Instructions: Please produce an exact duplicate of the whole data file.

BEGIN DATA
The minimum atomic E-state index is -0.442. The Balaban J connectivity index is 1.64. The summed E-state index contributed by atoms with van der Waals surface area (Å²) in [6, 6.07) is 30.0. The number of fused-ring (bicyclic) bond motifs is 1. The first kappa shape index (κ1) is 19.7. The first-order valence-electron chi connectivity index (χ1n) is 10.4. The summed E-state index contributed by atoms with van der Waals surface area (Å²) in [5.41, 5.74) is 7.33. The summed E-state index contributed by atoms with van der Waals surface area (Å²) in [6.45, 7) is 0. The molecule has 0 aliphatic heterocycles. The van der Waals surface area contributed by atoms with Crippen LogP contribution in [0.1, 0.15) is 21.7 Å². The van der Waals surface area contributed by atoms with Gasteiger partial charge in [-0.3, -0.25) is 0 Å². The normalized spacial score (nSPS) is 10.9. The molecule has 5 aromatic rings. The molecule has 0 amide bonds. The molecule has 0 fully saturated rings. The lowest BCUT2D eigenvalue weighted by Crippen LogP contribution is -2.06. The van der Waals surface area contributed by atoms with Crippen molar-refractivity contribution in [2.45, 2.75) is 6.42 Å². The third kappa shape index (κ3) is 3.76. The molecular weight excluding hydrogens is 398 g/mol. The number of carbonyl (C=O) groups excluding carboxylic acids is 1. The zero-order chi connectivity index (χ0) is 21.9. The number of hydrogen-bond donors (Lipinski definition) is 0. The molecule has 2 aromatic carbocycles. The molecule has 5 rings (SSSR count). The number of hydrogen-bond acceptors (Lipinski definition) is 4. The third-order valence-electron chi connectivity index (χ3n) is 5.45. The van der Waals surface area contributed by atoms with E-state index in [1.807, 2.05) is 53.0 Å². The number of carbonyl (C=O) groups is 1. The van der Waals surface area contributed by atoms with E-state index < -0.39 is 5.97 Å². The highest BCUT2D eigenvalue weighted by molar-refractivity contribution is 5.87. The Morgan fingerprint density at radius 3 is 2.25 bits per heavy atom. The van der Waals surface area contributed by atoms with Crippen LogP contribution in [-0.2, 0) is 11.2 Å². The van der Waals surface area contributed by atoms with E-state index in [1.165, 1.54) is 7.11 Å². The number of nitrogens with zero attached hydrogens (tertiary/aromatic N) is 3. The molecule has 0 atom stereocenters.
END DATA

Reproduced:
The minimum atomic E-state index is -0.442. The Balaban J connectivity index is 1.64. The summed E-state index contributed by atoms with van der Waals surface area (Å²) in [6, 6.07) is 30.0. The number of fused-ring (bicyclic) bond motifs is 1. The first kappa shape index (κ1) is 19.7. The first-order valence-electron chi connectivity index (χ1n) is 10.4. The summed E-state index contributed by atoms with van der Waals surface area (Å²) in [5.41, 5.74) is 7.33. The summed E-state index contributed by atoms with van der Waals surface area (Å²) in [6.45, 7) is 0. The molecule has 0 aliphatic heterocycles. The van der Waals surface area contributed by atoms with Crippen LogP contribution in [0.1, 0.15) is 21.7 Å². The van der Waals surface area contributed by atoms with Gasteiger partial charge in [-0.3, -0.25) is 0 Å². The normalized spacial score (nSPS) is 10.9. The molecule has 5 aromatic rings. The molecule has 0 amide bonds. The molecule has 0 fully saturated rings. The lowest BCUT2D eigenvalue weighted by Crippen LogP contribution is -2.06. The van der Waals surface area contributed by atoms with Crippen molar-refractivity contribution in [2.45, 2.75) is 6.42 Å². The third kappa shape index (κ3) is 3.76. The molecular weight excluding hydrogens is 398 g/mol. The number of carbonyl (C=O) groups excluding carboxylic acids is 1. The zero-order chi connectivity index (χ0) is 21.9. The number of hydrogen-bond donors (Lipinski definition) is 0. The molecule has 2 aromatic carbocycles. The molecule has 5 rings (SSSR count). The number of hydrogen-bond acceptors (Lipinski definition) is 4. The third-order valence-electron chi connectivity index (χ3n) is 5.45. The van der Waals surface area contributed by atoms with E-state index in [1.807, 2.05) is 53.0 Å². The number of carbonyl (C=O) groups is 1. The van der Waals surface area contributed by atoms with E-state index < -0.39 is 5.97 Å². The highest BCUT2D eigenvalue weighted by molar-refractivity contribution is 5.87. The Morgan fingerprint density at radius 3 is 2.25 bits per heavy atom. The van der Waals surface area contributed by atoms with Crippen LogP contribution in [-0.2, 0) is 11.2 Å². The van der Waals surface area contributed by atoms with E-state index in [1.165, 1.54) is 7.11 Å². The number of nitrogens with zero attached hydrogens (tertiary/aromatic N) is 3. The molecule has 0 atom stereocenters.